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Sci Rep. 2016 Dec 7;6:38607. doi: 10.1038/srep38607.

Genomic duplication and translocation of reactivation transactivator and bZIP-homolog genes is a conserved event in alcelaphine herpesvirus 1.

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Fundamental and Applied Research in Animals and Health (FARAH), Immunology-Vaccinology, Faculty of Veterinary Medicine (B43b), University of Liège, Belgium.
MRC - University of Glasgow Centre for Virus Research, Sir Michael Stoker Building, Glasgow G61 1QH, UK.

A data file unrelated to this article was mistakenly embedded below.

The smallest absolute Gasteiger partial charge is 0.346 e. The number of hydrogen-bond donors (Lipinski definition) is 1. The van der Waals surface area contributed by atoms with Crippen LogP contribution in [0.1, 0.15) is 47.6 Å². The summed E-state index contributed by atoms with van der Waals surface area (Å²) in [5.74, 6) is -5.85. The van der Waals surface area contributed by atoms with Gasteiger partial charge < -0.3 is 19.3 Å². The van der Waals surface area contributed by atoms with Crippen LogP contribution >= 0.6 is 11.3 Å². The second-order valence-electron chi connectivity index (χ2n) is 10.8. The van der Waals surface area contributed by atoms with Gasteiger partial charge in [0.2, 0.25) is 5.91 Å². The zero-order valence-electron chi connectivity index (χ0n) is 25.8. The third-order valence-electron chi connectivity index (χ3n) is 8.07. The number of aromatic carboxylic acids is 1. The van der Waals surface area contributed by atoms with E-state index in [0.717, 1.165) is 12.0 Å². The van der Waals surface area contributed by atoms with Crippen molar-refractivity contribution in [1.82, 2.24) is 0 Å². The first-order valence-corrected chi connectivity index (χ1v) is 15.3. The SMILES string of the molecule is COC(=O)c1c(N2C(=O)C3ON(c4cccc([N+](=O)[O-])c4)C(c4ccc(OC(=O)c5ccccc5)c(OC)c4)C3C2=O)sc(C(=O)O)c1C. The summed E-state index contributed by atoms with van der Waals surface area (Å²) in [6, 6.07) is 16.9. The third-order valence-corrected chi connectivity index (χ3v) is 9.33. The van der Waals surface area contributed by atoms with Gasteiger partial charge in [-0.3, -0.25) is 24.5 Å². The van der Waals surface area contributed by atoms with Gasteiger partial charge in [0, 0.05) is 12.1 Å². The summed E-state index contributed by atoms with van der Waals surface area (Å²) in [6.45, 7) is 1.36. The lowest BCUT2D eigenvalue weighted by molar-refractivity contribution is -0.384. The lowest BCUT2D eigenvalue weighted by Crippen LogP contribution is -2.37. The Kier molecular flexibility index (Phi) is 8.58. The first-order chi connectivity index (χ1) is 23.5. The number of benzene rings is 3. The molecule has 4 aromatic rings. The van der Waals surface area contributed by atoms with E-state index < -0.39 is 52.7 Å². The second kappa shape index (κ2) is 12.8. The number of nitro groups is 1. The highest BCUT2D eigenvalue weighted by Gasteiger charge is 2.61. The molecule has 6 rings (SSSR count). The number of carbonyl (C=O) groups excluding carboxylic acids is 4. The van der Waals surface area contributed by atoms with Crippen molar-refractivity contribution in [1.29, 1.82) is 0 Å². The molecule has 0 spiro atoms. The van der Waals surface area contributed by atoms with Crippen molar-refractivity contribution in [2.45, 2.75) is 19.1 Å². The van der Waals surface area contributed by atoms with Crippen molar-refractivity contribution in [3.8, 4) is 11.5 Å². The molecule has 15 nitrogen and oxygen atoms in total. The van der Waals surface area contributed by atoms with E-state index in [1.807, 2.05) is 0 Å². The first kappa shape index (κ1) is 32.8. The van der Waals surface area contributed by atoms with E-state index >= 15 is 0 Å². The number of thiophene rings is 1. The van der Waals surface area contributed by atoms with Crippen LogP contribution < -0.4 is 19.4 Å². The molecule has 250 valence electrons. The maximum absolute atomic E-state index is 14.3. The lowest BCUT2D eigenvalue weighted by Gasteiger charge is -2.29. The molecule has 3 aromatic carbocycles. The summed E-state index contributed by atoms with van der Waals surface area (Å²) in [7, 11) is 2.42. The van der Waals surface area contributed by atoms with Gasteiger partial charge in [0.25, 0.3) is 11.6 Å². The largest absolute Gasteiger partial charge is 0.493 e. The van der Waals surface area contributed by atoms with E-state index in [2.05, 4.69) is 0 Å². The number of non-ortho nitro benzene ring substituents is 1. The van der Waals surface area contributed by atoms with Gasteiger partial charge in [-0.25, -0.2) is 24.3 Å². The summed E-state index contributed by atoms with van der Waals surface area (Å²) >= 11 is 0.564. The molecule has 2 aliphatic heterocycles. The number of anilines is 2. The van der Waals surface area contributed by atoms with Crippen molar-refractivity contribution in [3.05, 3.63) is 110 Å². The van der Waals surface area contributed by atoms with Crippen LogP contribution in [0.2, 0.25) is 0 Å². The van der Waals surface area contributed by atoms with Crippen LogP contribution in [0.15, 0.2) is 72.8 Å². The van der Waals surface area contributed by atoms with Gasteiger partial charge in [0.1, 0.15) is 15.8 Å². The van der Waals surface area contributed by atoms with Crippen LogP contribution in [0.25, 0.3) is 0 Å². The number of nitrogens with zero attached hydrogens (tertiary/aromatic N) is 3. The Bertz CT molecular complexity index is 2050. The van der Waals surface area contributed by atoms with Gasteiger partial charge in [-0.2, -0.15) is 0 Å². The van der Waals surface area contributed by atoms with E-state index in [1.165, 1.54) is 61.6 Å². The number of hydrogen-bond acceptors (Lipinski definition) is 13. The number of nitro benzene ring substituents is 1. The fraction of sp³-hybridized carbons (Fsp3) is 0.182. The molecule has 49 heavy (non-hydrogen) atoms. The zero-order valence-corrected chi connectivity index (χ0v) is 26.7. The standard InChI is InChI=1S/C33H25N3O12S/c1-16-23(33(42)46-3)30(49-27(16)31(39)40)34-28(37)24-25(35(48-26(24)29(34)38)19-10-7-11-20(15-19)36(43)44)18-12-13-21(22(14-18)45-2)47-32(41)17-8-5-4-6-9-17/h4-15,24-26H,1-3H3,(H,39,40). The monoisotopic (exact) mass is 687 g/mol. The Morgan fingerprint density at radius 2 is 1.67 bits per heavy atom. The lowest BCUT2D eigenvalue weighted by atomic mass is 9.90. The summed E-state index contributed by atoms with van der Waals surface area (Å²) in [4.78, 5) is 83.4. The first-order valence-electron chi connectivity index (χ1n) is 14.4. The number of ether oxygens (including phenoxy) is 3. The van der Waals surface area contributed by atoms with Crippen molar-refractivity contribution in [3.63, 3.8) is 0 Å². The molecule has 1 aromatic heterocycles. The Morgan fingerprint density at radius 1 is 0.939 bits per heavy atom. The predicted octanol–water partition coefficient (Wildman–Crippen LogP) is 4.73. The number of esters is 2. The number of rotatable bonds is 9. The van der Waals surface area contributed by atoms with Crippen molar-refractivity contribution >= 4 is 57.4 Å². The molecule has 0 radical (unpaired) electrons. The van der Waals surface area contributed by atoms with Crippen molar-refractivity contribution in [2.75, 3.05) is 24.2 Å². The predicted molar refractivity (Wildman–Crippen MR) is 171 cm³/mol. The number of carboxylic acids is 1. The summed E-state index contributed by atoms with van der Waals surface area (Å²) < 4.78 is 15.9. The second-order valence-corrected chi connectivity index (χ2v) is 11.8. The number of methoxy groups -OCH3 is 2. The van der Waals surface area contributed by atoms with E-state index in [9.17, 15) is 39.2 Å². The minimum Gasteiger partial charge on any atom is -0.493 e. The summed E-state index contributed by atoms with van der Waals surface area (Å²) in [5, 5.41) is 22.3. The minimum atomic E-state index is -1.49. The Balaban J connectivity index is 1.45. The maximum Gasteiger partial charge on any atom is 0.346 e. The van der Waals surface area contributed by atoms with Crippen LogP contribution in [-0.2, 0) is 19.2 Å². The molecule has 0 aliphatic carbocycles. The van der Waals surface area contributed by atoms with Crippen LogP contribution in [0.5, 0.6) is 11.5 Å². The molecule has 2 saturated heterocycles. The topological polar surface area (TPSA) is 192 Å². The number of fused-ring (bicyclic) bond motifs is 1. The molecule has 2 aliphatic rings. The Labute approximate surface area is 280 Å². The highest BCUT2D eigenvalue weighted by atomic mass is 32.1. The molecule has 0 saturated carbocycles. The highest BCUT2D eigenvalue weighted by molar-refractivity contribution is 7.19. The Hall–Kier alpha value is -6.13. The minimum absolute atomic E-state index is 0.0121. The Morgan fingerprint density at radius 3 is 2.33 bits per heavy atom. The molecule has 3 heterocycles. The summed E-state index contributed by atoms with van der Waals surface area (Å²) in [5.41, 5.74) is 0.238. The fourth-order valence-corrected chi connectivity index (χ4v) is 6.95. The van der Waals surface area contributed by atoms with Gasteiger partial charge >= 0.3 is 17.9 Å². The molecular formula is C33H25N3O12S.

Alcelaphine herpesvirus 1 (AlHV-1) is a gammaherpesvirus carried asymptomatically by wildebeest. Upon cross-species transmission, AlHV-1 induces malignant catarrhal fever (MCF), a fatal lymphoproliferative disease of ruminants, including cattle. The strain C500 has been cloned as an infectious, pathogenic bacterial artificial chromosome (BAC) that is used to study MCF. Although AlHV-1 infection can be established in cell culture, multiple passages in vitro cause a loss of virulence associated with rearrangements of the viral genome. Here, sequencing of the BAC clone showed that the long unique region (LUR) of the genome is nearly identical to that of the previously sequenced strain from which the BAC was derived, and identified the duplication and translocation of a region from within LUR, containing the entire coding sequences of ORF50-encoding reactivation transactivator Rta and A6-encoding bZIP protein genes. The duplicated region was further located to a position within the terminal repeat (TR) and its deletion resulted in lower ORF50 expression levels and reduced viral fitness. Finally, the presence of a similar but not identical duplication and translocation containing both genes was found in AlHV-1 strain WC11. These results indicate that selection pressure for enhanced viral fitness may drive the duplication of ORF50 and A6 in AlHV-1.

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